Clinical Focus

  • Internal Medicine
  • Medical Education
  • Global Health

Academic Appointments

  • Clinical Associate Professor, Medicine

Administrative Appointments

  • Clerkship Directory Med 300 and 314, Stanford School of Medicine (2016 - Present)
  • B2 Unit Based Medical Director, Stanford Hospital and Clinics (2012 - Present)
  • Associate Clerkship Director for Med 300 and Med 314, Stanford School of Medicine (2009 - 2016)
  • Educators for Care, Stanford School of Medicine (2012 - Present)

Boards, Advisory Committees, Professional Organizations

  • Fellow, Center for Innovation in Global Health (2015 - Present)

Professional Education

  • Board Certification: Internal Medicine, American Board of Internal Medicine (2008)
  • Residency:Stanford University - CAPS (2005) CA
  • Medical Education:University of Virginia (2005) VA


Stanford Advisees


All Publications

  • The physical examination, including point of care technology, is an important part of the diagnostic process and should be included in educational interventions to improve clinical reasoning. Diagnosis (Berlin, Germany) Garibaldi, B. T., Kugler, J., Goyal, A., Ozdalga, E., Niessen, T., Liu, G., Manesh, R., Desai, S., Elder, A. 2018

    View details for PubMedID 30375346

  • Price and the Evolution of the Physical Examination JAMA CARDIOLOGY Kugler, J. 2018; 3 (4): 351

    View details for PubMedID 29490337

  • The Role of Technology in the Bedside Encounter. The Medical clinics of North America Kumar, A., Liu, G., Chi, J., Kugler, J. 2018; 102 (3): 443?51


    Technology has the potential to both distract and reconnect providers with their patients. The widespread adoption of electronic medical records in recent years pulls physicians away from time at the bedside. However, when used in conjunction with patients, technology has the potential to bring patients and physicians together. The increasing use of point-of-care ultrasound by physicians is changing the bedside encounter by allowing for real-time diagnosis with the treating physician. It is a powerful example of the way technology can be a force for refocusing on the bedside encounter.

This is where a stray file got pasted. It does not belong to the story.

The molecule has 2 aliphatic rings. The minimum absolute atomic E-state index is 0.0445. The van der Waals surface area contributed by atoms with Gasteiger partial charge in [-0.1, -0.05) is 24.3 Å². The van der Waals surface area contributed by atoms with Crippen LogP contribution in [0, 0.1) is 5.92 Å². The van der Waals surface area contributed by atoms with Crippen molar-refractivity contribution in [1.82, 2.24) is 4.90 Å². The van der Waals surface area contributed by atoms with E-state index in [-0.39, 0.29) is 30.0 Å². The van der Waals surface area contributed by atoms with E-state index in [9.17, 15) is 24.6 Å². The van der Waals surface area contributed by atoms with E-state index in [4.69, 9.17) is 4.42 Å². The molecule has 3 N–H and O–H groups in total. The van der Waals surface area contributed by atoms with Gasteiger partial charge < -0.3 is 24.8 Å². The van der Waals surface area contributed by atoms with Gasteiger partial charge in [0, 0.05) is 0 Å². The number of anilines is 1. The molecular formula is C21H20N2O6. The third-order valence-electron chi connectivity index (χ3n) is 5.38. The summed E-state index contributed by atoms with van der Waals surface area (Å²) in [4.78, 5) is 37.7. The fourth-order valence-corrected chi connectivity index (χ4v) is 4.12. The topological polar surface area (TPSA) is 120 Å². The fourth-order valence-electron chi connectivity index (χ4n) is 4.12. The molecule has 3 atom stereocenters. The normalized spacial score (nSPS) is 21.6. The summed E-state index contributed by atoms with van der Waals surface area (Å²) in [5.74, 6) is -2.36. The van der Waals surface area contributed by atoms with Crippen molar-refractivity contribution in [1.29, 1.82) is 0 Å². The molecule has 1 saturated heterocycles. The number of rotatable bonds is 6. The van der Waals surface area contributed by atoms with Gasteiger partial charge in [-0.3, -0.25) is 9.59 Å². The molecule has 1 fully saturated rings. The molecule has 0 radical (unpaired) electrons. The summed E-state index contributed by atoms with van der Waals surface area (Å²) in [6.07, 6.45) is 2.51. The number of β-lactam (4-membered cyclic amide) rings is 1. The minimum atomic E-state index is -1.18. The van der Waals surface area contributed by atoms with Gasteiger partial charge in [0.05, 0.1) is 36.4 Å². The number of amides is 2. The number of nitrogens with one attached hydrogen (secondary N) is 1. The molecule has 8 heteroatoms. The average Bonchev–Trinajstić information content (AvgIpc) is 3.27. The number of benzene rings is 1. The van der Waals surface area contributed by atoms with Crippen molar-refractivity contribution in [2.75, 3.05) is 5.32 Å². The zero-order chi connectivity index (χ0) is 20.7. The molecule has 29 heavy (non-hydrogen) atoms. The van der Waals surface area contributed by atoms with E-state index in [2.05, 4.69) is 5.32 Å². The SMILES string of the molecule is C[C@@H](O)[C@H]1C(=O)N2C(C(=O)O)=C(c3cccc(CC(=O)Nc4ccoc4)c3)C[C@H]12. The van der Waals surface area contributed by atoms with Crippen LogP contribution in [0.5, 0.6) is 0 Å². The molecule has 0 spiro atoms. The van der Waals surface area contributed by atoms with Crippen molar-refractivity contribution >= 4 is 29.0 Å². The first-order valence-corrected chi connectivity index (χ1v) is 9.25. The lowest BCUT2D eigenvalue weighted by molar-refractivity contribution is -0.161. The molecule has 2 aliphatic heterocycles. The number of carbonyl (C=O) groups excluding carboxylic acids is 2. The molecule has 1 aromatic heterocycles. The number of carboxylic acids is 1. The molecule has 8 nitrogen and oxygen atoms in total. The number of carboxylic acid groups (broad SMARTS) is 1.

View details for PubMedID 29650066

  • Internal Medicine: Challenges and Opportunities for Expanding Use SOUTHERN MEDICAL JOURNAL Kugler, J. 2016; 109 (12): 750-753
  • Point-of-Care Ultrasound in Internal Medicine: Challenges and Opportunities for Expanding Use. Southern medical journal Kugler, J. 2016; 109 (12): 750-753

    View details for PubMedID 27911966

  • The Five-Minute Moment. American journal of medicine Chi, J., Artandi, M., Kugler, J., Ozdalga, E., Hosamani, P., Koehler, E., Osterberg, L., Zaman, J., Thadaney, S., Elder, A., Verghese, A. 2016; 129 (8): 792-795


    In today's hospital and clinic environment, the obstacles to bedside teaching both for faculty and trainees are considerable. As Electronic Health Records (EHR) systems become increasingly prevalent, trainees are spending more time performing patient care tasks from computer workstations, limiting opportunities to learn at the bedside. Physical examination skills are rarely emphasized and low confidence levels, especially in junior faculty, pose additional barriers to teaching the bedside exam.